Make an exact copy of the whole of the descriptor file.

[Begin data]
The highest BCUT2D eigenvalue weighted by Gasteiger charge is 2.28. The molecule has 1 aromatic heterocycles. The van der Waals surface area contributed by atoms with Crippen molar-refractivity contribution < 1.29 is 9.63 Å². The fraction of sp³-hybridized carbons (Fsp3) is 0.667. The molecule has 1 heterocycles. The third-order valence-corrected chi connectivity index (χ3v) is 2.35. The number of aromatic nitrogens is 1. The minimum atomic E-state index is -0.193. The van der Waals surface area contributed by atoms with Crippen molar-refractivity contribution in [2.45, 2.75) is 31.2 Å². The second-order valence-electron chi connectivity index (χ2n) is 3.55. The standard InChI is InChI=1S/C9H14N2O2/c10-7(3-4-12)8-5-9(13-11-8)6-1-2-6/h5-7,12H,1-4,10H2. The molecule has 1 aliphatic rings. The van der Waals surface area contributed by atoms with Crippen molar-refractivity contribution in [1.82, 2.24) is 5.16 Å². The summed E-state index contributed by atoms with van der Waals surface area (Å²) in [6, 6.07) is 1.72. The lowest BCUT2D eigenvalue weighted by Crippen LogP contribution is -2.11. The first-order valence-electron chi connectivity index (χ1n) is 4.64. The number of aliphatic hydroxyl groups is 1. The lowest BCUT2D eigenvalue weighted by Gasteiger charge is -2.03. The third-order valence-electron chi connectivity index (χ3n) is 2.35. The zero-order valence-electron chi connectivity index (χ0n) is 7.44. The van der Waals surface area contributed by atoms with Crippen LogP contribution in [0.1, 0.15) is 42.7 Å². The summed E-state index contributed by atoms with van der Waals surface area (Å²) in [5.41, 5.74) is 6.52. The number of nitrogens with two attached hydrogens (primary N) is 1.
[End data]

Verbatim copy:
The highest BCUT2D eigenvalue weighted by Gasteiger charge is 2.28. The molecule has 1 aromatic heterocycles. The van der Waals surface area contributed by atoms with Crippen molar-refractivity contribution < 1.29 is 9.63 Å². The fraction of sp³-hybridized carbons (Fsp3) is 0.667. The molecule has 1 heterocycles. The third-order valence-corrected chi connectivity index (χ3v) is 2.35. The number of aromatic nitrogens is 1. The minimum atomic E-state index is -0.193. The van der Waals surface area contributed by atoms with Crippen molar-refractivity contribution in [2.45, 2.75) is 31.2 Å². The second-order valence-electron chi connectivity index (χ2n) is 3.55. The standard InChI is InChI=1S/C9H14N2O2/c10-7(3-4-12)8-5-9(13-11-8)6-1-2-6/h5-7,12H,1-4,10H2. The molecule has 1 aliphatic rings. The van der Waals surface area contributed by atoms with Crippen molar-refractivity contribution in [1.82, 2.24) is 5.16 Å². The summed E-state index contributed by atoms with van der Waals surface area (Å²) in [6, 6.07) is 1.72. The lowest BCUT2D eigenvalue weighted by Crippen LogP contribution is -2.11. The first-order valence-electron chi connectivity index (χ1n) is 4.64. The number of aliphatic hydroxyl groups is 1. The lowest BCUT2D eigenvalue weighted by Gasteiger charge is -2.03. The third-order valence-electron chi connectivity index (χ3n) is 2.35. The zero-order valence-electron chi connectivity index (χ0n) is 7.44. The van der Waals surface area contributed by atoms with Crippen LogP contribution in [0.1, 0.15) is 42.7 Å². The summed E-state index contributed by atoms with van der Waals surface area (Å²) in [5.41, 5.74) is 6.52. The number of nitrogens with two attached hydrogens (primary N) is 1.